Keyhole Surgery Gold Coast
Keyhole surgery is a minimally invasive technique that allows a camera (arthroscope) and specialised instruments to be passed into the joint causing minimal tissue trauma. Small keyholes (portals) are created around the joint to allow the passage of the arthroscope and specialised arthroscopic instruments.
Modern joint keyhole surgery can be used to treat a variety of musculoskeletal conditions. The advantage of keyhole surgery over traditional open surgery is:
Often done as a day procedure
Faster recovery with earlier return to work
History of Keyhole Surgery
In 1919, a Japanese orthopaedic surgeon Professor Kenji Takagi is credited with the introduction of the first arthroscope into the knee. It was not until 1958, that his pupil Dr Masaki Watanabe pioneered the first therapeutic arthroscopic procedure in Tokyo using a handcrafted arthroscope with optics similar to those used today, earning him the title of the father of modern arthroscopy.
Dr Watanabe was visited by a Canadian orthopaedic surgeon Robert Jackson during the 1964 Olympics, opening the door to the advent of arthroscopic techniques to the western world and the foundation of the International Arthroscopy Association.
Hip Keyhole Surgery
Also known as hip arthroscopy, keyhole surgery of the hip allows the surgeon to examine and treat structures within the hip joint and also some structures that are just outside the hip joint, such as muscles, tendons and bursae.
While keyhole surgery into the hip joint has been practiced for quite some time, recent advances in both equipment and techniques allow the arthroscopist to use this powerful tool to effectively treat more conditions.
How Does It Work?
During key hole hip surgery, a special camera is passed into the hip joint through small skin cuts also known as ‘portals’. Fluid is passed into the hip joint through the camera and a view from inside the hip is projected digitally onto a video monitor. This allows the surgeon to diagnose hip conditions accurately.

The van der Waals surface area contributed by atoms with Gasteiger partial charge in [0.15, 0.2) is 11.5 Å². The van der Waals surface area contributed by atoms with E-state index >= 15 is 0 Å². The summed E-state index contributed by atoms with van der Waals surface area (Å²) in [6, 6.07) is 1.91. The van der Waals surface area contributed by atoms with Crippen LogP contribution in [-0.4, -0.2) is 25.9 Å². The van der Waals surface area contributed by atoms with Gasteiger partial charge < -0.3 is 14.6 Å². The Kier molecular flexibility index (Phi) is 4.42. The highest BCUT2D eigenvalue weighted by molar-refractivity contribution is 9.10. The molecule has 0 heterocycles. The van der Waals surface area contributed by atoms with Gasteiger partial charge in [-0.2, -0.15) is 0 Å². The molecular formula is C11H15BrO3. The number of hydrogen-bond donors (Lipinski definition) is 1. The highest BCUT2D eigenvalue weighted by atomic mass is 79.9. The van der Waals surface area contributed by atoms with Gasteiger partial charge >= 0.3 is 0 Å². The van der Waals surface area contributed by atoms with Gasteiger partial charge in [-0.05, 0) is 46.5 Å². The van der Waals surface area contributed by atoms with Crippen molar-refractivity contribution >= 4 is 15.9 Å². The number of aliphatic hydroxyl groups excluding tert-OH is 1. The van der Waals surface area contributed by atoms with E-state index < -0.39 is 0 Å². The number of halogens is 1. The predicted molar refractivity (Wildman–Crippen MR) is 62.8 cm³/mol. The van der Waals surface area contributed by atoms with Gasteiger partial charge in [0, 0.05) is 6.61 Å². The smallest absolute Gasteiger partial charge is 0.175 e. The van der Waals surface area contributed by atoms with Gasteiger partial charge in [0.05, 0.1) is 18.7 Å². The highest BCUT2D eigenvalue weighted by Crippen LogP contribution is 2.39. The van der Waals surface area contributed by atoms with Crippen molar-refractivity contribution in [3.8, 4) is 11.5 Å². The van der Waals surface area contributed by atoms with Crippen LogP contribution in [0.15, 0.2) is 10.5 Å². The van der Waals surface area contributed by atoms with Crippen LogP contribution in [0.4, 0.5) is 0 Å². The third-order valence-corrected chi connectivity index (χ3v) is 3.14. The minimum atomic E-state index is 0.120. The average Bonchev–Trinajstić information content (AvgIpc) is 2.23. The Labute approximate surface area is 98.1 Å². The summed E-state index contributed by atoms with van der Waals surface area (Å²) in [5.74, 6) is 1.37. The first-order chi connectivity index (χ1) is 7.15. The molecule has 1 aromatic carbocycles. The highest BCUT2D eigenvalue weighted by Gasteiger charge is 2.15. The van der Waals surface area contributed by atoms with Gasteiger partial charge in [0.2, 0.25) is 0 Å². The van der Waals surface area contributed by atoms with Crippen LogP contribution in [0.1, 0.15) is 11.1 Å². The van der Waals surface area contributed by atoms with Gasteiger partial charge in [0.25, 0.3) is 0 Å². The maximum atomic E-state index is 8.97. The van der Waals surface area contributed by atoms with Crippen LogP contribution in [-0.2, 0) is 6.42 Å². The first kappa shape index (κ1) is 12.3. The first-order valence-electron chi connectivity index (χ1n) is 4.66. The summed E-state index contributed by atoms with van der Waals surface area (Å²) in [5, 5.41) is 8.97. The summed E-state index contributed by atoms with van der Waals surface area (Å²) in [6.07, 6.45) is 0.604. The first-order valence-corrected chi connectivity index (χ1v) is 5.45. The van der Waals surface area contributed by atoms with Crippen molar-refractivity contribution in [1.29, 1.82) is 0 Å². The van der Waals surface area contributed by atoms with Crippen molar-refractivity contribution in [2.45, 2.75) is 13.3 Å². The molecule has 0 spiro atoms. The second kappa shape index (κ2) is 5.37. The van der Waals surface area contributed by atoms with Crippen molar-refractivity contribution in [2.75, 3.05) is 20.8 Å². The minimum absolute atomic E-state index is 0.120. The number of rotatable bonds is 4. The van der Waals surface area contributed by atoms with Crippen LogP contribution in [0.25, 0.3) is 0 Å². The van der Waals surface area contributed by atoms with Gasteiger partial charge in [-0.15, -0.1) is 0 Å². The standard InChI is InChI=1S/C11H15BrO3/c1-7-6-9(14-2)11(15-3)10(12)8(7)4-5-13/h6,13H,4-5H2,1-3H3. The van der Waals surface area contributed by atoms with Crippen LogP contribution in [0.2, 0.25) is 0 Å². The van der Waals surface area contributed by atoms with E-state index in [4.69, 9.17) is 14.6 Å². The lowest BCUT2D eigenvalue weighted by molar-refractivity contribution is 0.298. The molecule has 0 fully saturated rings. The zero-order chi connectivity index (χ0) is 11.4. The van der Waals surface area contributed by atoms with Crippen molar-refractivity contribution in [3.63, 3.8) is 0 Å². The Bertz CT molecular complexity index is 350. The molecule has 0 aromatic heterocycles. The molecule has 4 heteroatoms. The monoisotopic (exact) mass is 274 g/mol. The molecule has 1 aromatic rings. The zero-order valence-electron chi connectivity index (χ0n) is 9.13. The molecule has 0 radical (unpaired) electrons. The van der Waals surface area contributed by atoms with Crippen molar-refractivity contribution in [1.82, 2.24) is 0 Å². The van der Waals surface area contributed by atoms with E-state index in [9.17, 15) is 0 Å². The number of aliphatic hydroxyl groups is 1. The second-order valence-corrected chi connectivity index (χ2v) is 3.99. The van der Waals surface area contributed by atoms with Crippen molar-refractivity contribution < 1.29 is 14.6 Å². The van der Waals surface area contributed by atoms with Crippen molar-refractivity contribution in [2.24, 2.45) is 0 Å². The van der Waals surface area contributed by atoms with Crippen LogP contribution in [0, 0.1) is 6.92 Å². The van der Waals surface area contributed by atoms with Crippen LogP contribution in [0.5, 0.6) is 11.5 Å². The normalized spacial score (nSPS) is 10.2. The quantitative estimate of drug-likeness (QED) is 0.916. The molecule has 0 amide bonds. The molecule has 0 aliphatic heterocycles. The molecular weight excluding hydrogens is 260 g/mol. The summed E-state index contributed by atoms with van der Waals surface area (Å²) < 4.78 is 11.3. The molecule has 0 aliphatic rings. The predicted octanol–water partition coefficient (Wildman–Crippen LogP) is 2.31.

After the diagnosis is confirmed, most abnormalities can then be treated at the same time. Other specialised instruments are passed into the hip joint through other small keyholes.
Keyhole surgery of the hip is more technically demanding than other joints since the hip joint is deeper and harder to access. Surgeons proficient in this technique undertake special training to master hip arthroscopy.
The procedure can take anywhere from 45 minutes to around 2 hours depending on the required treatment.
Also see Hip Preservation Surgery
Knee Keyhole Surgery
Also known as Knee arthroscopy, is keyhole surgery of the knee. It is a powerful tool to allow orthopaedic surgeons to diagnose and treat many knee conditions. Small cuts or ‘portals’ are made around the knee to allow a specialised camera and instruments into the knee. Compared to ‘open’ surgery, keyhole surgery generally allows faster recovery and less pain. Patients often go home the same day after their knee arthroscopy.
When Is This Operation Useful?
Knee arthroscopy is used to diagnose and treat many conditions associated with persistent pain, swelling, catching or giving way, including:
- Torn cartilage
- Damaged joint surfaces
- Meniscus tears
- Torn ligament
- Damage to the kneecap
- Unstable kneecap
Contact Dr J Tsung
|1300 399 223|
|(07) 3041 5087|
Suite 6C Fred McKay House
42 Inland Dr, Tugun Qld 4224